Facing an alarming backlog due to the France writeups, so I'll try my best to get everything done. Meanwhile, I discovered I had three veal shanks sitting in my freezer turning a rather unappetising shade of magenta. I'd been meaning to make some osso bucco, but never found the time to.
Well, finally deciding I'd put it off long enough, I also wanted a chance to try out my beautiful birthday present from Nicholas, who, thoughtful as always, gave me something really useful and nice to look at:
It's been such a long time since I've handled a really sharp knife, that I'd almost forgotten what it was like. Almost, but not quite. The crisp, clean shear of celery as the knife blade slipped right through, the hard carrot yielding meekly, it's truly a pleasure to cook when you have the right tools.
Anyway, this recipe for osso bucco isn't mine, I Googled if off the web and you can find it here.
4 veal shanks, 2 inch thick
1/2 cup flour
1 large onion, chopped
1 large carrot, peeled and chopped
1 stalk celery, chopped
1/2 green pepper, chopped
1/2 red pepper, chopped
4 large cloves garlic, finely chopped
1/2 cup dry white wine
Juice of 1/2 lemon
1 can (14.5 ounces) low-salt chicken broth
1 can (14.5 ounces) whole tomatoes, crushed with fingers or fork, with juices
1 bay leaf
1/2 teaspoon thyme
1 teaspoon marjoram
1-1/2 tablespoons parsley
Salt and pepper to taste
When cooking osso bucco, it's important to have thick slabs of meat. You should be aiming for a minimum of 2 inches per shank. Don't worry about having to chew your way through it; the meat should be tender enough to fall apart at the touch of a fork. I went a little overboard with the herbs; chopping up about a tablespoon of thyme and marjoram, and probably something like half a cup of parsley. Too many herbs is never a bad thing.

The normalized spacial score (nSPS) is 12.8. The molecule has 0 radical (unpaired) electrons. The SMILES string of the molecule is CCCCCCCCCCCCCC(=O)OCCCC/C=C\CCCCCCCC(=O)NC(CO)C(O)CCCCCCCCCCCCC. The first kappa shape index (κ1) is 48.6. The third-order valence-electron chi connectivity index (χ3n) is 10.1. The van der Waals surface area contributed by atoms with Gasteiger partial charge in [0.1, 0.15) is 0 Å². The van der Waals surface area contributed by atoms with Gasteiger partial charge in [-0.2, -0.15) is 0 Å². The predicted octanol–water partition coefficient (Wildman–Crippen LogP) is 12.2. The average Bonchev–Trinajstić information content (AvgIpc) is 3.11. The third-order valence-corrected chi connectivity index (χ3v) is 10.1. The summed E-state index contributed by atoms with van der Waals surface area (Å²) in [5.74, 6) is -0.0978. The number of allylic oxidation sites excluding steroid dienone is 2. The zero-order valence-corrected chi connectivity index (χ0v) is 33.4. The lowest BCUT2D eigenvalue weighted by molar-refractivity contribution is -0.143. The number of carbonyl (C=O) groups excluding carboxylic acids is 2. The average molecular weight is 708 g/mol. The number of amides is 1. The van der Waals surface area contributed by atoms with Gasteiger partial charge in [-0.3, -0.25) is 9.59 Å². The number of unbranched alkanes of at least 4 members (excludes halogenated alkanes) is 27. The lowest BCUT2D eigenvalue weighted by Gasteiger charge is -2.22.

Salt and pepper the shanks, and coat them lightly in flour. I had, of course, forgotten to do this, so it's not totally essential.
Heat some olive oil in a casserole or deep pot, and brown the shanks on both sides, which takes about 3 - 4 minutes per side. Try and brown the rims of the shanks as well, in order to improve the colour.
Once that's done, remove the shanks from the pot, and saute your garlic, onions, celery and carrots in the same oil. Try not to burn them, especially the garlic and onions, because those are the easiest to burn.
Pour in the wine and the stock, bringing it to a boil and scraping up the brown fond sticking to the bottom of the pot. If you have burned your garlic and onions, then don't scrape them up, otherwise everything becomes acrid.
Next, add the lemon juice, tomatoes and herbs. Turn down the heat to a simmer and let the liquid reduce by a third (or, if in a hurry, just boil the living daylights out of it till similarly reduced). Make sure the pot is uncovered so that all the water can evaporate.
Once the liquid has evaporated enough and turned a nice vermilion hue, you may turn down the heat if you were using a rolling boil previously. If you were simmering, then just carry right on. If you were using the microwave, you've clearly been reading the wrong recipe.
Return the shanks to the simmering liquid, moving aside the vegetables to make room. It is inevitable that the shanks will be resting on some carrots and celery, so it's important your flame is as small as possible to minimise charring things on the bottom of your pot. They really do look like brains in that last photo.
Cover the pot and simmer lightly for about two hours, until the bone socket is hollow (and has rendered its marrow) and the meat if falling off the bone and fork-tender.
Serve the osso bucco with the accompanying vegetables. The yellow thing you see on the side is polenta, which I thought went quite well with the shanks. Not bad, even if I do say so myself.